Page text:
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Amendment 7

A sign in support of Amendment 7 is planted in the median outside the polling place at University City High School on Tuesday, Aug. 5, 2014. Photo By David Carson, dcarson@post-dispatch.com

JEFFERSON CITY   •   Disappointed Missouri transportation officials were at a loss this morning to explain the bruising election defeat of a sales tax increase that they had portrayed as crucial to maintaining road safety.

Asked what went wrong, Steve Miller, chairman of the Missouri Highways and Transportation Commission, told reporters: "I don't know that anything goes wrong. Our job is to educate the public and let them make an informed decision. I'm proud of the effort that was done to educate Missourians. I don't view it as a failure. We just have to find other ways to fund transportation."

But that effort will take time, and it could be years before voters see another ballot proposal.

Neither Miller nor Dave Nichols, director of the Missouri Department of Transportation, would say whether the state should consider alternatives, such as raising the fuel tax or instituting toll roads. At a news conference this morning, they said a robust discussion will be needed on how to address the state's transportation needs.

With just under a million voters going to the polls, the sales tax was rejected by a nearly 59 percent majority. The proposal, which would have increased the state rate by three-quarters of a penny per dollar spent, passed in only a smattering of rural counties. It lost big in most metro areas — for example, populous St. Louis County turned it down by close to a 2-to-1 ratio, as did the city of St. Louis.

The tax would have generated an estimated $5.4 billion over 10 years to pay for hundreds of road, bridge and other transit projects, including a down payment on bonds to widen Interstate 70 from Independence to Wentzville.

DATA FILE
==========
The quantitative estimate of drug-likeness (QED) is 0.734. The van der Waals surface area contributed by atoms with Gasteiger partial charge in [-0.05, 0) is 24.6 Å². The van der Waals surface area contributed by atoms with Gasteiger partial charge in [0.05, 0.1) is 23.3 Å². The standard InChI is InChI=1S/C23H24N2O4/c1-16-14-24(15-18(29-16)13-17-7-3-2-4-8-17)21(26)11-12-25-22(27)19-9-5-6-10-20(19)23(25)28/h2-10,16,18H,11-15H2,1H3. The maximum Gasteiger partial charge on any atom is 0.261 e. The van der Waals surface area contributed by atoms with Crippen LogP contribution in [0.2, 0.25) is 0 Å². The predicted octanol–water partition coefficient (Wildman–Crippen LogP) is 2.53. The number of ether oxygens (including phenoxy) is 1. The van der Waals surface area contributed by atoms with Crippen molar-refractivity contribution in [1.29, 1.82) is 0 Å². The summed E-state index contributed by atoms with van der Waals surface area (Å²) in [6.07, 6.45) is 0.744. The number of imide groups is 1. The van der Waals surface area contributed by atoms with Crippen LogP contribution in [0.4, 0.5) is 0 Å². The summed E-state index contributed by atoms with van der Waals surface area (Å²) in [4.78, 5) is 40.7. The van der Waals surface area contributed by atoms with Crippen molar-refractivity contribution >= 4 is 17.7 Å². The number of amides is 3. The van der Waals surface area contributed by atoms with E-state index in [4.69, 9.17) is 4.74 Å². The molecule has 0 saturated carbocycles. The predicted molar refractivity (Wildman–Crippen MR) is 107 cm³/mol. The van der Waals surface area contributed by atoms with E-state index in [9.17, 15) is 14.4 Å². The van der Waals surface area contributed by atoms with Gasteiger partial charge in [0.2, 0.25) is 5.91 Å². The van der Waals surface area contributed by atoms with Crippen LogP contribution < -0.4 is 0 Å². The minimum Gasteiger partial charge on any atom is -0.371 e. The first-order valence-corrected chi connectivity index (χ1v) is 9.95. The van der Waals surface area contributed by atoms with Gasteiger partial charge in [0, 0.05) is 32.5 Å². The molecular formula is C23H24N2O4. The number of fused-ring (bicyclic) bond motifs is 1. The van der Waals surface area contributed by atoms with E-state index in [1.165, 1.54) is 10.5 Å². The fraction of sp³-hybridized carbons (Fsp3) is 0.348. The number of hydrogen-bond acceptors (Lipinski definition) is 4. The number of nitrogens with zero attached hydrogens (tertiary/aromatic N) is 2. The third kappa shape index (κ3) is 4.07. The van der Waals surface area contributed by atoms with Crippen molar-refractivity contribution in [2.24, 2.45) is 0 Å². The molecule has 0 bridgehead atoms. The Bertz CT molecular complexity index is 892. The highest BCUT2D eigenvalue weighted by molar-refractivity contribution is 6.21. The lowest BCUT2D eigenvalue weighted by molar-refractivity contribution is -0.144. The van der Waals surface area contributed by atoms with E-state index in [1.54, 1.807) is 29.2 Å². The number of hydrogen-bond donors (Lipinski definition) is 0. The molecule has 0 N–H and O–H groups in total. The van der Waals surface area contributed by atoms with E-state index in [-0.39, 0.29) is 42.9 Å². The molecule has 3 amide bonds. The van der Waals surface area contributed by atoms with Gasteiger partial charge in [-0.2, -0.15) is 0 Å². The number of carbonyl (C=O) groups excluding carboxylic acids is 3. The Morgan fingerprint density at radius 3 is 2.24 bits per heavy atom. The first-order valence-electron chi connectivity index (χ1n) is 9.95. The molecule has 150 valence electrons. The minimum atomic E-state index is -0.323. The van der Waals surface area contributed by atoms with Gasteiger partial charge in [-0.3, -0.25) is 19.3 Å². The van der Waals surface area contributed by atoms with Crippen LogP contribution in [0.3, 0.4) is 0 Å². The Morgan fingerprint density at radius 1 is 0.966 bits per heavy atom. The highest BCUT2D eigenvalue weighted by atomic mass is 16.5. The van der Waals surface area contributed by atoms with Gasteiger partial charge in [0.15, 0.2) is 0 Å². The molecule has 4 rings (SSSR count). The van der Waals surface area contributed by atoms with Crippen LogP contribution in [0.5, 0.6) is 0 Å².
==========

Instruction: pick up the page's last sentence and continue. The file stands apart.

Given declining gas tax receipts, MoDOT says that without the cash infusion, the state could soon have trouble covering road maintenance needs. By 2020, matching federal funding could be difficult, Nichols said.

Proponents waged a $4 million campaign for the tax, but a coalition of opponents prevailed by arguing that the plan would make the overall sales tax too high, let truckers off scot-free and dedicate too little to mass transit.

Nichols declined to address claims that big trucks would not have paid their way under the defeated proposal, known as Amendment 7. He and Miller also refrained from blaming Gov. Jay Nixon, who surprised supporters by coming out against the sales tax in June. Nixon called it a regressive tax that would fall heaviest on working families.

Said Miller: "Obviously, we're the morning after. One proposal has not been accepted, so I think there'll be lots of discussion. What's clear, what has not changed today is, we have a problem with transportation. We have unmet needs that directly affect safety on our roads and economic opportunity. Those aren't going to change."


Constitutional Amendment 1: Guarantee right to farm

Passed — 50.1 percent to 49.9 percent

In a narrow victory that could lead to a recount, voters approved an amendment to guarantee that the right of Missouri citizens to engage in agricultural production and ranching practices "shall not be infringed." The measure was strongly supported in rural counties, many of which approved it by a three-to-one margin. Majorities in all of the state's larger counties opposed the amendment, with the City of St. Louis leading the way with a 73.5 percent "no" vote, according to unofficial returns. Hover over a county on the map for details.



Constitutional Amendment 5: Establish right to bear arms

Passed — 61 percent to 39 percent

The rural/urban divide was even more stark when it came to an amendment that would make the right to bear arms unalienable. The City of St. Louis, St. Louis County, Boone County and Kansas City (which is included with Jackson County on the map) were the only places where most voters opposed the amendment.



Constitutional Amendment 7: Transportation sales tax

Failed— 59 percent to 41 percent

A proposed sales tax to raise billions for transportation projects across the state, however, was soundly defeated. Only 19 of 115 counties supported the initiative. Voters in all of the states's more populous counties shot down the measure, some overwhelmingly so. In St. Louis County, 67 percent of 190,000 people who showed up to the polls opposed the tax.



Virginia Young is the Jefferson City bureau chief for the St. Louis Post-Dispatch.